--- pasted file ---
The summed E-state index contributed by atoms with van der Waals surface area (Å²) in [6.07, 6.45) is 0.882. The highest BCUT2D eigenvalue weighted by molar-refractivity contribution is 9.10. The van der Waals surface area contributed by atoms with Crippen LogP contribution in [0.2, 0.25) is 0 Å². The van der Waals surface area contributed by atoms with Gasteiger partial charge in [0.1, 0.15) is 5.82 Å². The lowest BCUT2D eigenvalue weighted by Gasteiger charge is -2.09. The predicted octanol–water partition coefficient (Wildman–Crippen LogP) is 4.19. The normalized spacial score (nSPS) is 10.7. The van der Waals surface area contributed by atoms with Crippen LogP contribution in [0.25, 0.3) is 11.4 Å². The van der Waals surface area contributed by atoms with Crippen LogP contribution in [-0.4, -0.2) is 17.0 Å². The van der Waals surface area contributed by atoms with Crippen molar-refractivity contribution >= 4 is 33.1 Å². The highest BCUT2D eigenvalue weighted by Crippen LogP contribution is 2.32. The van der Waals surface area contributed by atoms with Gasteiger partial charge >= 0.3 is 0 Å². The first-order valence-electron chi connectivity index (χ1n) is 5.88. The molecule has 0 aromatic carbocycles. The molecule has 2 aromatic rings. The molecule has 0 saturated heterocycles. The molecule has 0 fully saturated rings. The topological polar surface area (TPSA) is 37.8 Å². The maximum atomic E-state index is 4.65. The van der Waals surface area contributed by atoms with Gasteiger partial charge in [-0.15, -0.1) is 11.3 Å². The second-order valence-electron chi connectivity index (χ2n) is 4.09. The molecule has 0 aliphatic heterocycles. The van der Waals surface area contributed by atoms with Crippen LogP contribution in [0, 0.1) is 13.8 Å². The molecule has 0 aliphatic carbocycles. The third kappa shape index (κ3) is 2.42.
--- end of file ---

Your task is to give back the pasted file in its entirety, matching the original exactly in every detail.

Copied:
The summed E-state index contributed by atoms with van der Waals surface area (Å²) in [6.07, 6.45) is 0.882. The highest BCUT2D eigenvalue weighted by molar-refractivity contribution is 9.10. The van der Waals surface area contributed by atoms with Crippen LogP contribution in [0.2, 0.25) is 0 Å². The van der Waals surface area contributed by atoms with Gasteiger partial charge in [0.1, 0.15) is 5.82 Å². The lowest BCUT2D eigenvalue weighted by Gasteiger charge is -2.09. The predicted octanol–water partition coefficient (Wildman–Crippen LogP) is 4.19. The normalized spacial score (nSPS) is 10.7. The van der Waals surface area contributed by atoms with Crippen LogP contribution in [0.25, 0.3) is 11.4 Å². The van der Waals surface area contributed by atoms with Crippen LogP contribution in [-0.4, -0.2) is 17.0 Å². The van der Waals surface area contributed by atoms with Crippen molar-refractivity contribution >= 4 is 33.1 Å². The highest BCUT2D eigenvalue weighted by Crippen LogP contribution is 2.32. The van der Waals surface area contributed by atoms with Gasteiger partial charge >= 0.3 is 0 Å². The first-order valence-electron chi connectivity index (χ1n) is 5.88. The molecule has 0 aromatic carbocycles. The molecule has 2 aromatic rings. The molecule has 0 saturated heterocycles. The molecule has 0 fully saturated rings. The topological polar surface area (TPSA) is 37.8 Å². The maximum atomic E-state index is 4.65. The van der Waals surface area contributed by atoms with Gasteiger partial charge in [-0.15, -0.1) is 11.3 Å². The second-order valence-electron chi connectivity index (χ2n) is 4.09. The molecule has 0 aliphatic heterocycles. The van der Waals surface area contributed by atoms with Crippen LogP contribution in [0, 0.1) is 13.8 Å². The molecule has 0 aliphatic carbocycles. The third kappa shape index (κ3) is 2.42.